1. Check to see if a named mutex exists. This mutex is created by your application when it starts up. If it doesn't exist, that means your application isn't running.
2. If your application isn't running, we start it up. We do this by:
a. Finding the location that it is installed in.
b. Executing the application.
c. Waiting for the mutex to appear (that means it's started up and ready to rock).
3. Once we know the application is started, we send it some data.

All sounds reasonably straightforward, but surprisingly complicated.

So, dissecting this problem further, first we need to deal with the mutex (a mutex is a system-wide synchronisation device, you can use mutexes to handle synchronisation between processes). To create a mutex in your windows application, use:

http://msdn.microsoft.com/en-us/library/9zf2f5bz(v=vs.110).aspx[^]

Then to see if it is open from the context menu, use 'TryOpenExisting'. The documentation is pretty full-on, mutexes are a complicated topic. However, you are in luck. Mutexes are the most common way to have a single instance application - i.e. an application that only has one instance, no matter how many times you start it. Check out:

C# Single Instance App With the Ability To Restore From System Tray (Using Mutex)[^]

This is just one of the many articles on how to use mutexes to limit an application to a single instance.

Right, second problem. You need to know where the program is. This is easy, in most setup programs, you can have an action which stores where the user chose to install the file in the registry. So just look up something like:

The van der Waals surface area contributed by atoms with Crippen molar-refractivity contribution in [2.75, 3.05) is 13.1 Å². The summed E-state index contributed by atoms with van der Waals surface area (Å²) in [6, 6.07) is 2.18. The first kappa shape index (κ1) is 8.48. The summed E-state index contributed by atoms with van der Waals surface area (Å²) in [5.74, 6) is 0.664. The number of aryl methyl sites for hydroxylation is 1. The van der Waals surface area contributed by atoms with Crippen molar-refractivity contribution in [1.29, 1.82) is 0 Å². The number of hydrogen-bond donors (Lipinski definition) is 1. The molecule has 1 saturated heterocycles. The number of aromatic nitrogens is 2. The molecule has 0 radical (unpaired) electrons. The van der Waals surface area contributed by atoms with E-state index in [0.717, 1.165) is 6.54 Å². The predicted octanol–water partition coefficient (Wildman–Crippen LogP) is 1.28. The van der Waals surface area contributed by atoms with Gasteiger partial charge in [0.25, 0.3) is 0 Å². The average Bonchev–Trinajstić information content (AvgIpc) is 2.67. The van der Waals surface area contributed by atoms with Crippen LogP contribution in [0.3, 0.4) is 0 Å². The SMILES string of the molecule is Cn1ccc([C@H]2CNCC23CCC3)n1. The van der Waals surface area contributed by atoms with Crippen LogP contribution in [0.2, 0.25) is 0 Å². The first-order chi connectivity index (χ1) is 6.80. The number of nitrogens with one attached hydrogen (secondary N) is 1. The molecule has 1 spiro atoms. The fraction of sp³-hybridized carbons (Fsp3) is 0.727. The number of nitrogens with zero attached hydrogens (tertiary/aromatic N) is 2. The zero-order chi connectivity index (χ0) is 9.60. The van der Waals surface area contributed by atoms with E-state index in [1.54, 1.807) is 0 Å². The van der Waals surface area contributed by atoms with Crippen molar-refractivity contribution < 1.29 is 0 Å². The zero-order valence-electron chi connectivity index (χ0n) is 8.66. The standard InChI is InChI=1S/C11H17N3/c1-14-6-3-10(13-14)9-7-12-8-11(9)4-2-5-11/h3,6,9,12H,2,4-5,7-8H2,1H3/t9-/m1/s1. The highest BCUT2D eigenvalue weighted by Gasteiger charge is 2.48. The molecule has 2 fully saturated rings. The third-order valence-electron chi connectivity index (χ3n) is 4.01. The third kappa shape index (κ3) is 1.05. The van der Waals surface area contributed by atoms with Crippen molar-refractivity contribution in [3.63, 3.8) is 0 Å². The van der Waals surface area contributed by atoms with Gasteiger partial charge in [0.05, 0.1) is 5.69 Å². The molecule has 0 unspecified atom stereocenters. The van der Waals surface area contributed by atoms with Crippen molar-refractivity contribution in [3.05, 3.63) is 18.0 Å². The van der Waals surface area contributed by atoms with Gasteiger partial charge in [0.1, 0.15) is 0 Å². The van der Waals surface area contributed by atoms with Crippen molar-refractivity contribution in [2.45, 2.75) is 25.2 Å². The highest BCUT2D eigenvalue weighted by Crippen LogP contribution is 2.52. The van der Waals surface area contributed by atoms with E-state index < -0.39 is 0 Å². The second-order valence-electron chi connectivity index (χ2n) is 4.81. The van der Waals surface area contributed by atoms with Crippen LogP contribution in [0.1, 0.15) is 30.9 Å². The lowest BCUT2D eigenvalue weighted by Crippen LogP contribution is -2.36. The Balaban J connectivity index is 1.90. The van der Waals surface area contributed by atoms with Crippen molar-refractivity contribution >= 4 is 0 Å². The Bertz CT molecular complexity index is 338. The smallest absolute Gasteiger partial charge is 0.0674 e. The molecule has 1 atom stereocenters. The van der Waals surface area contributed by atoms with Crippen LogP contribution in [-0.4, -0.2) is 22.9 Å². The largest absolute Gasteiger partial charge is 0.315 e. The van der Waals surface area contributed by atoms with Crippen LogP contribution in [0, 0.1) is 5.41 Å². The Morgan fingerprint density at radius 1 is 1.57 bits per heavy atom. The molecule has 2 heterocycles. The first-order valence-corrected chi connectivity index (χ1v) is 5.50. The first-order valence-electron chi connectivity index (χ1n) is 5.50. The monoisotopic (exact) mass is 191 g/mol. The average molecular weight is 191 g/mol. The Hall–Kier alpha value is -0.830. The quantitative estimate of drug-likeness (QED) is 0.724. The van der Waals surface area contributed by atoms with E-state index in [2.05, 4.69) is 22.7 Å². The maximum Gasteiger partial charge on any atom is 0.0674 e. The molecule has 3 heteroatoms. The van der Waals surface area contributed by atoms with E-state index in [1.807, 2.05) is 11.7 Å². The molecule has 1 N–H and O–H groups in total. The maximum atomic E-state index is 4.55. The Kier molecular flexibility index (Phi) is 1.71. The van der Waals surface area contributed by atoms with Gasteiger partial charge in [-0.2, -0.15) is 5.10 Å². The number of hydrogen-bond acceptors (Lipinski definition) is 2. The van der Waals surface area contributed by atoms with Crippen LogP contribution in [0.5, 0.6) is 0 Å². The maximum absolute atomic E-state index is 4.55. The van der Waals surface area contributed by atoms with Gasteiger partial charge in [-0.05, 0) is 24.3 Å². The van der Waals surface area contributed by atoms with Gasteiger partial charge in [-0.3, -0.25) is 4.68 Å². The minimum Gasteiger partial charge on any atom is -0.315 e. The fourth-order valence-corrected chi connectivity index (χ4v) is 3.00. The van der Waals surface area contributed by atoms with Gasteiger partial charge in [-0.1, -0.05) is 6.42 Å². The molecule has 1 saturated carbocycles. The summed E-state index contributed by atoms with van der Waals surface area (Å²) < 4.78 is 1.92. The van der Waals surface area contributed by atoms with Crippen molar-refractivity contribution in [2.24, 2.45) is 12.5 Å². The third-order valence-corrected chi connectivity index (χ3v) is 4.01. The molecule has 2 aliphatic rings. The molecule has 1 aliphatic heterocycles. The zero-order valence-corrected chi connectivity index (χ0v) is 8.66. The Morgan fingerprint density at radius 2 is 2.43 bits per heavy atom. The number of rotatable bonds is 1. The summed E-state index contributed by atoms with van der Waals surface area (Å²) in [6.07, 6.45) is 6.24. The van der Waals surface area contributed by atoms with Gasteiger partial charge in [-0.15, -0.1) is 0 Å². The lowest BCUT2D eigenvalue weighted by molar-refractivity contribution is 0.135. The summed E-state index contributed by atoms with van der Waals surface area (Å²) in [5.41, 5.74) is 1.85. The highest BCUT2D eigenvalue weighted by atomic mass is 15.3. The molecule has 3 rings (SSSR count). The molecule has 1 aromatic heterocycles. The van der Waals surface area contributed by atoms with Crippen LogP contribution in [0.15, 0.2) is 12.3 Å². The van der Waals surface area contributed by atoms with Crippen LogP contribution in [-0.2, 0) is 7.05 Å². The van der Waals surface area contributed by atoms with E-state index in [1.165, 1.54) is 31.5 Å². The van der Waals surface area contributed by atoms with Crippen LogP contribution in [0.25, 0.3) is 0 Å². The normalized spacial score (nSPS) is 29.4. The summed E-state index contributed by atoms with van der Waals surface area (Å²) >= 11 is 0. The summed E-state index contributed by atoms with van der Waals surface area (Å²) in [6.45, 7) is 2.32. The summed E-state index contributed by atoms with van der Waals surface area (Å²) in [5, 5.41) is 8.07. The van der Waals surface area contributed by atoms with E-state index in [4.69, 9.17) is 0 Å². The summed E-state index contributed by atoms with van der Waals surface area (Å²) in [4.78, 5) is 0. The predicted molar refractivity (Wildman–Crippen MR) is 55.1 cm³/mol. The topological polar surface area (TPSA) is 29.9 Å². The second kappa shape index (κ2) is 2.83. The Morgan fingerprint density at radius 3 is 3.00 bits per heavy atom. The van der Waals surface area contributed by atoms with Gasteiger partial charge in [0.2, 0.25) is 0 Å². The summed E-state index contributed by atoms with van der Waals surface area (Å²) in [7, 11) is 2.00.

HKEY_CURRENT_USER\Software\MyProgram\InstallLocation

or whatever you call it to find the application. This is safer than trying to keep the context menu assembly next to the application.

Final point, you need to communicate from the context menu to your application. This is a harder topic, IPC (inter process communication). You need to pass information from one windows process (explorer.exe, hosting your menu) to another (something.exe, your application).

There are many many ways to do this, each with benefits and drawbacks. You can use WM_COPYDATA, pipes, shared memory, tcp, all sorts. But these all require quite some setup. By far the best way, if you just need to get the job done, is to use WCF (Windows Communication Foundation). When your windows application starts up, it starts a WCF server. When your context menu command executes, it opens a connection to the server and sends it a message. Job done.

There's a really good article on this, showing how easy it is:

https://gorillacoding.wordpress.com/2013/02/03/using-wcf-for-inter-process-communication/[^]